Why can I buy some medicines over the counter and not others? | Leader (2023)

Why can I buy some medicines over the counter and not others? | Leader (1)
Have you ever wondered why you can buy acetaminophen at the store but not antibiotics?

Have you ever gone to your local store or supermarket and looked at all the medicines you can buy there? It seems like they have it all!

Well, almost everything.

Although shops and supermarkets are allowed to carry everyday medicines like acetaminophen, there is a huge list of other medicines that you can only get at your local pharmacy and some only with a doctor's prescription.

If you've ever wondered why there are different rules for different drugs, you've come to the right place.

We'll look at the different types of drugs and why they need to be sold the way they are.

Why are some medicines only available in pharmacies or on prescription?

The reason there are restrictions on which medications you can buy over the counter and which require a prescription from a doctor is simple: you need to be sure you're taking the right medication for you!

Some medicines can cause side effects or harm you if you use them incorrectly. Therefore, make sure that these medicines are supervised by qualified doctors and pharmacists.

There's also a chance that without a little help from your friendly neighborhood pharmacist, you might not be able to choose the best drug to treat your condition.

Pharmacists and doctors go through years of training to ensure they know all about the different types of medicines available, how they work, what they treat, and if they interact with other medicines.

They have years of expertise swirling around in those brains, so they are in the best position to help you choose the best medicine for your ailment.

Because of this, some medicines require a qualified pharmacist or doctor to ask you a few questions before you can buy them. You need to be sure that this drug is the absolute best choice for you.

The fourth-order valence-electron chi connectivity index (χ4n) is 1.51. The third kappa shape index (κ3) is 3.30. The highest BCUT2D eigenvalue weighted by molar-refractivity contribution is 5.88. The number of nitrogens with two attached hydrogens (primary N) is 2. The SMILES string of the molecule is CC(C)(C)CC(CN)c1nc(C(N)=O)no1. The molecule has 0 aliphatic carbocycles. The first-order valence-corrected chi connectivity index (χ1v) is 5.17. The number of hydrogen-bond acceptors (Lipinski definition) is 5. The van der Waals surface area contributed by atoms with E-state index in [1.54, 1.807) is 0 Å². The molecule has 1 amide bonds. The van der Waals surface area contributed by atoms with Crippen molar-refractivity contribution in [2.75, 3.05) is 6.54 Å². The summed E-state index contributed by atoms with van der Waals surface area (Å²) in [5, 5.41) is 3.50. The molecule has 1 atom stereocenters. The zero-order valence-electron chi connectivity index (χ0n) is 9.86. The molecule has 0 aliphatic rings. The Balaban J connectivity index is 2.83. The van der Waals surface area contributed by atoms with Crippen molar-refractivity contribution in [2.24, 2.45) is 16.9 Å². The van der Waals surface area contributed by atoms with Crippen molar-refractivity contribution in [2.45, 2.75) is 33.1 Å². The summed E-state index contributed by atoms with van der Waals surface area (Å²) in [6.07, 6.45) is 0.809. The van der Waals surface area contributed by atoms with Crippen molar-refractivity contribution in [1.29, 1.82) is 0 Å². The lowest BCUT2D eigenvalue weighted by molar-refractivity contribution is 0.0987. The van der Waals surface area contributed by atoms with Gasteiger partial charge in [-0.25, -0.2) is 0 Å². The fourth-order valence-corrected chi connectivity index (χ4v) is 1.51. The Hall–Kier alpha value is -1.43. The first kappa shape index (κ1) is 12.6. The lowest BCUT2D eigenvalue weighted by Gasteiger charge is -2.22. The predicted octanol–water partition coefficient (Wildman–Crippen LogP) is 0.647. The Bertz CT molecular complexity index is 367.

Why can I buy some medicines over the counter and not others? | Leader (2)

What Are the Different Types of Drugs?

So now we know why some drugs are available in stores and others are not, and we can take a closer look at the different classifications of drugs. There are four types that we will cover today and they are:

  • Prescription Drugs (POMs)
  • Pharmacy drugs (P)
  • General Distribution License (GSL)
  • Traditional Herbal Registration (THR)

All medicines fall into one of these categories, although they change over time and may be made available in a different category.

For example, a prescription drug may be reclassified as a pharmacy or GSL drug if we become more certain about our knowledge of the drug and how it works.

For example, when we know more about the side effects a drug can cause and how it interacts with other drugs.

What are Prescription Medicines (POMs)?

Prescription Drugs, or POMS, are exactly what you think of—drugs that can only be obtained with a doctor's prescription.

These medicines are usually intended to help treat diseases and conditions that are best monitored by a doctor or other healthcare professional, such as: B. high blood pressure.

How do you know if your medicine requires a prescription? Well, if you look at the box your prescription medication came in, you'll notice a small square with the letters POM on the back.